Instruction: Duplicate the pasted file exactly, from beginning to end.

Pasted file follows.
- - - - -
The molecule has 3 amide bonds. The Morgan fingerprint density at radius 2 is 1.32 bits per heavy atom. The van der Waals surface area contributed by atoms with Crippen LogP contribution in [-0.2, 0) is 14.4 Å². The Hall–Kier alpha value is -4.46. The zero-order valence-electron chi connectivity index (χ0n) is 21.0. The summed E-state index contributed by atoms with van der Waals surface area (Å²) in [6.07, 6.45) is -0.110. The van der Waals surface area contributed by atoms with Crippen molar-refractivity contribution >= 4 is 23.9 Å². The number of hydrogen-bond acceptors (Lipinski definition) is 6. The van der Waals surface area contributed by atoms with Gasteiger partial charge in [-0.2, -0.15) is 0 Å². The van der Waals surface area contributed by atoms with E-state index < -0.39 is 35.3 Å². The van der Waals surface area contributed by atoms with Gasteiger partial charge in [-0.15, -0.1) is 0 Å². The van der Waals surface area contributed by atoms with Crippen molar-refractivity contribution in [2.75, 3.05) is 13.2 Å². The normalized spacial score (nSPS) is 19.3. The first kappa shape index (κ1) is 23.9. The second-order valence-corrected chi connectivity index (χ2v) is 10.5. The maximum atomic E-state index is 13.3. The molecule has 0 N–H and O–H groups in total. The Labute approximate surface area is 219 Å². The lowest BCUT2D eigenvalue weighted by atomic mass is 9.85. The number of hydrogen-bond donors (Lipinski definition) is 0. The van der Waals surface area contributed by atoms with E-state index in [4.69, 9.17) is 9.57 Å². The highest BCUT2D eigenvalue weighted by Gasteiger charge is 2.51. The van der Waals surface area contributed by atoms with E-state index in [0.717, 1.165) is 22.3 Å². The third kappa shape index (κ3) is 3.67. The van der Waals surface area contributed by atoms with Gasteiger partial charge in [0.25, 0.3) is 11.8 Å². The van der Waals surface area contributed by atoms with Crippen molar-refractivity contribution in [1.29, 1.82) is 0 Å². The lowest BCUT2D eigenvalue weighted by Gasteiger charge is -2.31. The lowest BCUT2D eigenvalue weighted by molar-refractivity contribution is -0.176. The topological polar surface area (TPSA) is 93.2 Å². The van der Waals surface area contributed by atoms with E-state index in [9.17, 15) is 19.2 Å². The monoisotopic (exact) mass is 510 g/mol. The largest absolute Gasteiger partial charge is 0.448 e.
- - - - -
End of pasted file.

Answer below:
The molecule has 3 amide bonds. The Morgan fingerprint density at radius 2 is 1.32 bits per heavy atom. The van der Waals surface area contributed by atoms with Crippen LogP contribution in [-0.2, 0) is 14.4 Å². The Hall–Kier alpha value is -4.46. The zero-order valence-electron chi connectivity index (χ0n) is 21.0. The summed E-state index contributed by atoms with van der Waals surface area (Å²) in [6.07, 6.45) is -0.110. The van der Waals surface area contributed by atoms with Crippen molar-refractivity contribution >= 4 is 23.9 Å². The number of hydrogen-bond acceptors (Lipinski definition) is 6. The van der Waals surface area contributed by atoms with Gasteiger partial charge in [-0.2, -0.15) is 0 Å². The van der Waals surface area contributed by atoms with E-state index < -0.39 is 35.3 Å². The van der Waals surface area contributed by atoms with Gasteiger partial charge in [-0.15, -0.1) is 0 Å². The van der Waals surface area contributed by atoms with Crippen molar-refractivity contribution in [2.75, 3.05) is 13.2 Å². The normalized spacial score (nSPS) is 19.3. The first kappa shape index (κ1) is 23.9. The second-order valence-corrected chi connectivity index (χ2v) is 10.5. The maximum atomic E-state index is 13.3. The molecule has 0 N–H and O–H groups in total. The Labute approximate surface area is 219 Å². The lowest BCUT2D eigenvalue weighted by atomic mass is 9.85. The number of hydrogen-bond donors (Lipinski definition) is 0. The van der Waals surface area contributed by atoms with E-state index in [4.69, 9.17) is 9.57 Å². The highest BCUT2D eigenvalue weighted by Gasteiger charge is 2.51. The van der Waals surface area contributed by atoms with E-state index in [0.717, 1.165) is 22.3 Å². The third kappa shape index (κ3) is 3.67. The van der Waals surface area contributed by atoms with Gasteiger partial charge in [0.25, 0.3) is 11.8 Å². The van der Waals surface area contributed by atoms with Crippen molar-refractivity contribution in [1.29, 1.82) is 0 Å². The lowest BCUT2D eigenvalue weighted by Gasteiger charge is -2.31. The lowest BCUT2D eigenvalue weighted by molar-refractivity contribution is -0.176. The topological polar surface area (TPSA) is 93.2 Å². The van der Waals surface area contributed by atoms with E-state index in [9.17, 15) is 19.2 Å². The monoisotopic (exact) mass is 510 g/mol. The largest absolute Gasteiger partial charge is 0.448 e.